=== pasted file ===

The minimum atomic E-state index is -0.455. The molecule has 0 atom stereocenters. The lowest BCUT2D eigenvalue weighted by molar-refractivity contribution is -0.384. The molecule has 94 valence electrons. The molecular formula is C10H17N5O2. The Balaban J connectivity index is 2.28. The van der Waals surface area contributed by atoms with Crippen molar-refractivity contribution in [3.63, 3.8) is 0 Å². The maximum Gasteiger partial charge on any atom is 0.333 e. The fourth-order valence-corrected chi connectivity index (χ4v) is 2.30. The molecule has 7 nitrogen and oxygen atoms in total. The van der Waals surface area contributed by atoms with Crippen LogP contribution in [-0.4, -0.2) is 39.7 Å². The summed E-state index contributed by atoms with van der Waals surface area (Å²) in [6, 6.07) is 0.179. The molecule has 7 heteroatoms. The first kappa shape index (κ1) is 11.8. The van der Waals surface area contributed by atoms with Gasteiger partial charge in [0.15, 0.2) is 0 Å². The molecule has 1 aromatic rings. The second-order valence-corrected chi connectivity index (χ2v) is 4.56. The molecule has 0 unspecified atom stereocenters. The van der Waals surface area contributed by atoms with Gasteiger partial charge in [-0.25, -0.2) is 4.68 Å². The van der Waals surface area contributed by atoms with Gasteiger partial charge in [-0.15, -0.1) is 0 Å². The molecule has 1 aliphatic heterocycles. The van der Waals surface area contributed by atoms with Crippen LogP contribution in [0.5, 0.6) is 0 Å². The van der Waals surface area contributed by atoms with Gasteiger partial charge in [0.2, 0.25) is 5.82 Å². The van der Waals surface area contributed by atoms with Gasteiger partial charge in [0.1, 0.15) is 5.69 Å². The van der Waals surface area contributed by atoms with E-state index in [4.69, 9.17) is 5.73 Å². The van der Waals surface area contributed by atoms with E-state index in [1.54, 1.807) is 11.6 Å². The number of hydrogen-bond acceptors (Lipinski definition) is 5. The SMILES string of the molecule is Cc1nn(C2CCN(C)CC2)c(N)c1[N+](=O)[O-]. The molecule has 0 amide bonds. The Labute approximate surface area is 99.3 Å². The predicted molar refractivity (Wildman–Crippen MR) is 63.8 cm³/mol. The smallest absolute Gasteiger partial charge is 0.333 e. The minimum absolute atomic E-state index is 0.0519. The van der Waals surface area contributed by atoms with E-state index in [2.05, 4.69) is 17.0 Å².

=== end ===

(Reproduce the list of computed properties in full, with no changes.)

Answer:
The minimum atomic E-state index is -0.455. The molecule has 0 atom stereocenters. The lowest BCUT2D eigenvalue weighted by molar-refractivity contribution is -0.384. The molecule has 94 valence electrons. The molecular formula is C10H17N5O2. The Balaban J connectivity index is 2.28. The van der Waals surface area contributed by atoms with Crippen molar-refractivity contribution in [3.63, 3.8) is 0 Å². The maximum Gasteiger partial charge on any atom is 0.333 e. The fourth-order valence-corrected chi connectivity index (χ4v) is 2.30. The molecule has 7 nitrogen and oxygen atoms in total. The van der Waals surface area contributed by atoms with Crippen LogP contribution in [-0.4, -0.2) is 39.7 Å². The summed E-state index contributed by atoms with van der Waals surface area (Å²) in [6, 6.07) is 0.179. The molecule has 7 heteroatoms. The first kappa shape index (κ1) is 11.8. The van der Waals surface area contributed by atoms with Gasteiger partial charge in [0.15, 0.2) is 0 Å². The molecule has 1 aromatic rings. The second-order valence-corrected chi connectivity index (χ2v) is 4.56. The molecule has 0 unspecified atom stereocenters. The van der Waals surface area contributed by atoms with Gasteiger partial charge in [-0.25, -0.2) is 4.68 Å². The van der Waals surface area contributed by atoms with Gasteiger partial charge in [-0.15, -0.1) is 0 Å². The molecule has 1 aliphatic heterocycles. The van der Waals surface area contributed by atoms with Crippen LogP contribution in [0.5, 0.6) is 0 Å². The van der Waals surface area contributed by atoms with Gasteiger partial charge in [0.2, 0.25) is 5.82 Å². The van der Waals surface area contributed by atoms with Gasteiger partial charge in [0.1, 0.15) is 5.69 Å². The van der Waals surface area contributed by atoms with E-state index in [4.69, 9.17) is 5.73 Å². The van der Waals surface area contributed by atoms with E-state index in [1.54, 1.807) is 11.6 Å². The number of hydrogen-bond acceptors (Lipinski definition) is 5. The SMILES string of the molecule is Cc1nn(C2CCN(C)CC2)c(N)c1[N+](=O)[O-]. The molecule has 0 amide bonds. The Labute approximate surface area is 99.3 Å². The predicted molar refractivity (Wildman–Crippen MR) is 63.8 cm³/mol. The smallest absolute Gasteiger partial charge is 0.333 e. The minimum absolute atomic E-state index is 0.0519. The van der Waals surface area contributed by atoms with E-state index in [2.05, 4.69) is 17.0 Å².